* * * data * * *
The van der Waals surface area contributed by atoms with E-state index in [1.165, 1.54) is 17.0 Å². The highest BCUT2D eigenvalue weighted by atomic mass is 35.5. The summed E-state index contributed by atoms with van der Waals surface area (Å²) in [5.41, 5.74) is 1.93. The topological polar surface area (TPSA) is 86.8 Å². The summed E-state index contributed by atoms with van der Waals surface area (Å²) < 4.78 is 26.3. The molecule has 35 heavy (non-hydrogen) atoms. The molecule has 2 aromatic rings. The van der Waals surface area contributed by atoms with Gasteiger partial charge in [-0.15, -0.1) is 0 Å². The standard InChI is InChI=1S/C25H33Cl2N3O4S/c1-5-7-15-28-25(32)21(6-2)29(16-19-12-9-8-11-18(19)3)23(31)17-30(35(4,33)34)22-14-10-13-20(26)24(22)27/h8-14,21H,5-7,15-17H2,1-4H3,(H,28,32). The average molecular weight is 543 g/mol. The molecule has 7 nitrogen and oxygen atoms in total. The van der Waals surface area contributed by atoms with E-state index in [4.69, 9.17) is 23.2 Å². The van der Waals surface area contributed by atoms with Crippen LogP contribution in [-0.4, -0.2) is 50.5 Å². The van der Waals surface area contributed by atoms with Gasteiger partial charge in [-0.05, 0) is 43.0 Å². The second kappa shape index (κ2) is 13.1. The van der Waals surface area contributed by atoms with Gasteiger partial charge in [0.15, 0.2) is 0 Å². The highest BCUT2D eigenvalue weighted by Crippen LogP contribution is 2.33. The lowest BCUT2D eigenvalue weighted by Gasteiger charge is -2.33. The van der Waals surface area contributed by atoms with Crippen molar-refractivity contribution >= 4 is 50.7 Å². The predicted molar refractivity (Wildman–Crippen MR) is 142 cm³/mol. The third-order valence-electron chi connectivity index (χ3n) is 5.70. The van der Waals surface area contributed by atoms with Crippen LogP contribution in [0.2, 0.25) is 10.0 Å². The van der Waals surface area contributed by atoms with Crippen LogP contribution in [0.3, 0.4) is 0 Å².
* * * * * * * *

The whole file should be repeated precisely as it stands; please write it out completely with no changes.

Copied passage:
The van der Waals surface area contributed by atoms with E-state index in [1.165, 1.54) is 17.0 Å². The highest BCUT2D eigenvalue weighted by atomic mass is 35.5. The summed E-state index contributed by atoms with van der Waals surface area (Å²) in [5.41, 5.74) is 1.93. The topological polar surface area (TPSA) is 86.8 Å². The summed E-state index contributed by atoms with van der Waals surface area (Å²) < 4.78 is 26.3. The molecule has 35 heavy (non-hydrogen) atoms. The molecule has 2 aromatic rings. The van der Waals surface area contributed by atoms with Gasteiger partial charge in [-0.15, -0.1) is 0 Å². The standard InChI is InChI=1S/C25H33Cl2N3O4S/c1-5-7-15-28-25(32)21(6-2)29(16-19-12-9-8-11-18(19)3)23(31)17-30(35(4,33)34)22-14-10-13-20(26)24(22)27/h8-14,21H,5-7,15-17H2,1-4H3,(H,28,32). The average molecular weight is 543 g/mol. The molecule has 7 nitrogen and oxygen atoms in total. The van der Waals surface area contributed by atoms with E-state index in [4.69, 9.17) is 23.2 Å². The van der Waals surface area contributed by atoms with Crippen LogP contribution in [-0.4, -0.2) is 50.5 Å². The van der Waals surface area contributed by atoms with Gasteiger partial charge in [-0.05, 0) is 43.0 Å². The second kappa shape index (κ2) is 13.1. The van der Waals surface area contributed by atoms with Gasteiger partial charge in [0.15, 0.2) is 0 Å². The highest BCUT2D eigenvalue weighted by Crippen LogP contribution is 2.33. The lowest BCUT2D eigenvalue weighted by Gasteiger charge is -2.33. The van der Waals surface area contributed by atoms with Crippen molar-refractivity contribution >= 4 is 50.7 Å². The predicted molar refractivity (Wildman–Crippen MR) is 142 cm³/mol. The third-order valence-electron chi connectivity index (χ3n) is 5.70. The van der Waals surface area contributed by atoms with Crippen LogP contribution in [0.2, 0.25) is 10.0 Å². The van der Waals surface area contributed by atoms with Crippen LogP contribution in [0.3, 0.4) is 0 Å².